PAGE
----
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Discussion Starter · #5 ·
Put a good quality Battery Tender-like device on the 12V auxiliary battery, using a conveniently placed wire extension with an in-line fuse and waterproof connector. I did this for my Honda S2000, and placed the connector at the back of the hood, next to the windshield, and tucked it in the drain relief channel when not using it. Plugging and unplugging took about thirty seconds, tops.
Yes, I was thinking about that. I just really don't want to have to mess with connecting that every time, but it is an option.

I could also have a power switch installed in the power line to the dash cam which would allow me to turn it off entirely when I'm parked in my car. However, that creates a real risk of forgetting to turn it back on when I'm driving, which could be a very costly mistake and defeat the whole purpose of having a dash cam when I need it most.
 

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I would look for a way to piggyback off of something that turns off when you shut off the car. One of the guys here might be able to tell you a fuse pin for something like the seat heater or radio that you could parallel off of. I don't know the car well enough but the Clarity geeks here do.
 

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This is interesting. So the 12V keeps getting charged while in charging state while plugged in...but not if Charged/Left plugged in.

Is the 12v battery always recharged when you Hold Break and press +Power Button? I haven't heard the engine kick on once except when I manually turned on HV on the highway so I was assuming that the 12v is always being charged for lights, radio etc while driving.

My other question is this....could the 12v faults when the car is parked for several weeks, come from the fact that there a LTE radio inside the car? We know a low LTE signal technically uses more battery power on a cell phone because it's constantly searching for cell towers... is this why these cars "die" so easily if parked for several weeks in a garage never turned on?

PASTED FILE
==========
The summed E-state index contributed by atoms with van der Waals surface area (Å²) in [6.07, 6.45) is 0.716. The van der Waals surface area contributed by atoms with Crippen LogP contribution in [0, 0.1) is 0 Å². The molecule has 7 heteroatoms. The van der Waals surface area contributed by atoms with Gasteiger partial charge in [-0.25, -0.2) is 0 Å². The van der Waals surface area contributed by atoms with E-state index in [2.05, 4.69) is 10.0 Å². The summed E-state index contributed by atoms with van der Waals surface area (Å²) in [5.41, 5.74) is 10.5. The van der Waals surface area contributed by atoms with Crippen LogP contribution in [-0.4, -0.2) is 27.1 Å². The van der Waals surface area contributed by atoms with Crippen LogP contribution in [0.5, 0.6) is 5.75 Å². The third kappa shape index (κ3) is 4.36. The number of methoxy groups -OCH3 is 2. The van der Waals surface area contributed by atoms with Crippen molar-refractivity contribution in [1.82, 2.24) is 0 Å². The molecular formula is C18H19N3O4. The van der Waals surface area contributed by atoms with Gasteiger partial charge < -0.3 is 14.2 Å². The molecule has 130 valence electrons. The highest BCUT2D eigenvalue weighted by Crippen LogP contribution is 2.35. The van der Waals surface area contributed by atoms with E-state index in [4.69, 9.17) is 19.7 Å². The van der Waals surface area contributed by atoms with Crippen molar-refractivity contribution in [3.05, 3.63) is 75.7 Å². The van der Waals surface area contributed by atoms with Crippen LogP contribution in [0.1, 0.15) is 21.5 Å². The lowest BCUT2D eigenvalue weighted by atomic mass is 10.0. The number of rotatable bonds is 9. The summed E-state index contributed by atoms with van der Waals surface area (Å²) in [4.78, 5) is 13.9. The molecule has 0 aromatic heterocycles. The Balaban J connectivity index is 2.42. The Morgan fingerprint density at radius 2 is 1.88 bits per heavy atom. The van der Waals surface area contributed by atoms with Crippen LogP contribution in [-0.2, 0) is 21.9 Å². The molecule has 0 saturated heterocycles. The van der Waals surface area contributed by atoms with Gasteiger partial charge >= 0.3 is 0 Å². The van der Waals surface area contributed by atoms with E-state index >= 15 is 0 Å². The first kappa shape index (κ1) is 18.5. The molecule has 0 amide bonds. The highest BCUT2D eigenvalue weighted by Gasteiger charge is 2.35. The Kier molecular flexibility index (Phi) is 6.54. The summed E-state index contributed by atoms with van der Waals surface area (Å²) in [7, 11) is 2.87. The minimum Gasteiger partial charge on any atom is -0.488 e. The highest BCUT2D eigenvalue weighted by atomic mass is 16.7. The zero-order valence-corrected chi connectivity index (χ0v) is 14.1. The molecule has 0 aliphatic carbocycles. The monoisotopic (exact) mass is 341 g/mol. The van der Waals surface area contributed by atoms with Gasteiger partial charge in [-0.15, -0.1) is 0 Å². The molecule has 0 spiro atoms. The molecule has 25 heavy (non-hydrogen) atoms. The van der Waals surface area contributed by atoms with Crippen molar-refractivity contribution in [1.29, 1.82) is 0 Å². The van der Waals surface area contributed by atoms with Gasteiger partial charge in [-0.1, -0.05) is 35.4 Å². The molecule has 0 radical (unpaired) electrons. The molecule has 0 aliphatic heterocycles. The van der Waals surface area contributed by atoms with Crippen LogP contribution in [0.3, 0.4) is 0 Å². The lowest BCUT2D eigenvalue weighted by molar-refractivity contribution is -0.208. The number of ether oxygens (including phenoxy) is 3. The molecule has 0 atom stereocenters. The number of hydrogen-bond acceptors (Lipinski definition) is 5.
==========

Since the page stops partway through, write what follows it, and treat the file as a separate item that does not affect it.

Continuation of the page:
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This is interesting. So the 12V keeps getting charged while in charging state while plugged in...but not if Charged/Left plugged in.

Is the 12v battery always recharged when you Hold Break and press +Power Button? I haven't heard the engine kick on once except when I manually turned on HV on the highway so I was assuming that the 12v is always being charged for lights, radio etc while driving.

My other question is this....could the 12v faults when the car is parked for several weeks, come from the fact that there a LTE radio inside the car? We know a low LTE signal technically uses more battery power on a cell phone because it's constantly searching for cell towers... is this why these cars "die" so easily if parked for several weeks in a garage never turned on?
When you hold the brake pedal and press the power button this is known as READY mode, which it says on the instrument panel just below the shift indicator symbol (P, D, N, R). Whenever the car is in READY mode the HV battery charges the 12V battery. The gas engine has nothing to do with charging the 12V battery, at least not directly.

The LTE Telematics unit runs off of 12V and will use a little bit of power as it "listens" for an incoming call from Honda. A call which will likely never come if your car is sitting undriven, nevertheless it keeps listening 24/7 waiting for a possible remote climate request to come in. It probably uses a similar amount of power as a smartphone sitting idle with the screen turned off and no calls or text messages coming in.

The smartkey system also uses a little bit of power as it listens for the keyfob. My Prius had a way to turn that off when you went out of town. Clarity doesn't seem to have that, although it uses so little power it probably makes little difference.